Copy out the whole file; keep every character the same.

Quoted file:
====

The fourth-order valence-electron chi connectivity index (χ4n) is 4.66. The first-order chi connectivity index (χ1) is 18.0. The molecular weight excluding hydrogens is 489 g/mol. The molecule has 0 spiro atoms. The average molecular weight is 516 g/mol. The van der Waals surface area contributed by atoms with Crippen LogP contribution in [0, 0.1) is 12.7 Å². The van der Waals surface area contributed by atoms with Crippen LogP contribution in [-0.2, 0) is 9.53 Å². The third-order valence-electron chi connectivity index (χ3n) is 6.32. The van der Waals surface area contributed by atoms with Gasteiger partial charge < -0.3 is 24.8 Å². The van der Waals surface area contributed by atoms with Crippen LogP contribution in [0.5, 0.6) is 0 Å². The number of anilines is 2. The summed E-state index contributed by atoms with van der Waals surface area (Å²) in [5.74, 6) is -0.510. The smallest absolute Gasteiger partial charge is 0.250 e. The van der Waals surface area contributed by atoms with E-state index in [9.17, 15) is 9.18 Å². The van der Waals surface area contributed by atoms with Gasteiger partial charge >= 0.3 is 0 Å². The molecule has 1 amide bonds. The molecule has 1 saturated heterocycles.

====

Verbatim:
The fourth-order valence-electron chi connectivity index (χ4n) is 4.66. The first-order chi connectivity index (χ1) is 18.0. The molecular weight excluding hydrogens is 489 g/mol. The molecule has 0 spiro atoms. The average molecular weight is 516 g/mol. The van der Waals surface area contributed by atoms with Crippen LogP contribution in [0, 0.1) is 12.7 Å². The van der Waals surface area contributed by atoms with Crippen LogP contribution in [-0.2, 0) is 9.53 Å². The third-order valence-electron chi connectivity index (χ3n) is 6.32. The van der Waals surface area contributed by atoms with Gasteiger partial charge < -0.3 is 24.8 Å². The van der Waals surface area contributed by atoms with Crippen LogP contribution in [0.5, 0.6) is 0 Å². The number of anilines is 2. The summed E-state index contributed by atoms with van der Waals surface area (Å²) in [5.74, 6) is -0.510. The smallest absolute Gasteiger partial charge is 0.250 e. The van der Waals surface area contributed by atoms with E-state index in [9.17, 15) is 9.18 Å². The van der Waals surface area contributed by atoms with Gasteiger partial charge >= 0.3 is 0 Å². The molecule has 1 amide bonds. The molecule has 1 saturated heterocycles.